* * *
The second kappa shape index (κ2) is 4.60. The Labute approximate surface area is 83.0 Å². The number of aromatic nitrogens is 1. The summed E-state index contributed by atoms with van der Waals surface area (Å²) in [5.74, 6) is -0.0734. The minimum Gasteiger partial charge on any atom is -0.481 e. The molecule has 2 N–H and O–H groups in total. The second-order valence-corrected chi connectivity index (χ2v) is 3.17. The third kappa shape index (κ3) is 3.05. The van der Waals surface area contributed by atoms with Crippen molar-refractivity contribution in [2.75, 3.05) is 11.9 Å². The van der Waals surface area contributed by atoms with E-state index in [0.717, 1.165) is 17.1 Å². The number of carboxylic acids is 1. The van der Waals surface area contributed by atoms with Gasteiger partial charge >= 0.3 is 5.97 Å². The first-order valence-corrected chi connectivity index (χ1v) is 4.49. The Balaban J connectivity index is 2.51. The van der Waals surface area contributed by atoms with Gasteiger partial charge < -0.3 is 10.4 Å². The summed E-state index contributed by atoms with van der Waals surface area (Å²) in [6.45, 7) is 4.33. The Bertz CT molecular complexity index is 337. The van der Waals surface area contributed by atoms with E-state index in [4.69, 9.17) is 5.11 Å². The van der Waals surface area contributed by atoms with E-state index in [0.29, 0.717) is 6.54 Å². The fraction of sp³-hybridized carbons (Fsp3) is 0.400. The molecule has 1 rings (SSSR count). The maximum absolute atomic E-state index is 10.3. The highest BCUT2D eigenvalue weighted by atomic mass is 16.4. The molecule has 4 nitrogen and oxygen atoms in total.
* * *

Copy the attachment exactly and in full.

The second kappa shape index (κ2) is 4.60. The Labute approximate surface area is 83.0 Å². The number of aromatic nitrogens is 1. The summed E-state index contributed by atoms with van der Waals surface area (Å²) in [5.74, 6) is -0.0734. The minimum Gasteiger partial charge on any atom is -0.481 e. The molecule has 2 N–H and O–H groups in total. The second-order valence-corrected chi connectivity index (χ2v) is 3.17. The third kappa shape index (κ3) is 3.05. The van der Waals surface area contributed by atoms with Crippen molar-refractivity contribution in [2.75, 3.05) is 11.9 Å². The van der Waals surface area contributed by atoms with E-state index in [0.717, 1.165) is 17.1 Å². The number of carboxylic acids is 1. The van der Waals surface area contributed by atoms with Gasteiger partial charge >= 0.3 is 5.97 Å². The first-order valence-corrected chi connectivity index (χ1v) is 4.49. The Balaban J connectivity index is 2.51. The van der Waals surface area contributed by atoms with Gasteiger partial charge < -0.3 is 10.4 Å². The summed E-state index contributed by atoms with van der Waals surface area (Å²) in [6.45, 7) is 4.33. The Bertz CT molecular complexity index is 337. The van der Waals surface area contributed by atoms with E-state index in [4.69, 9.17) is 5.11 Å². The van der Waals surface area contributed by atoms with E-state index in [0.29, 0.717) is 6.54 Å². The fraction of sp³-hybridized carbons (Fsp3) is 0.400. The molecule has 1 rings (SSSR count). The maximum absolute atomic E-state index is 10.3. The highest BCUT2D eigenvalue weighted by atomic mass is 16.4. The molecule has 4 nitrogen and oxygen atoms in total.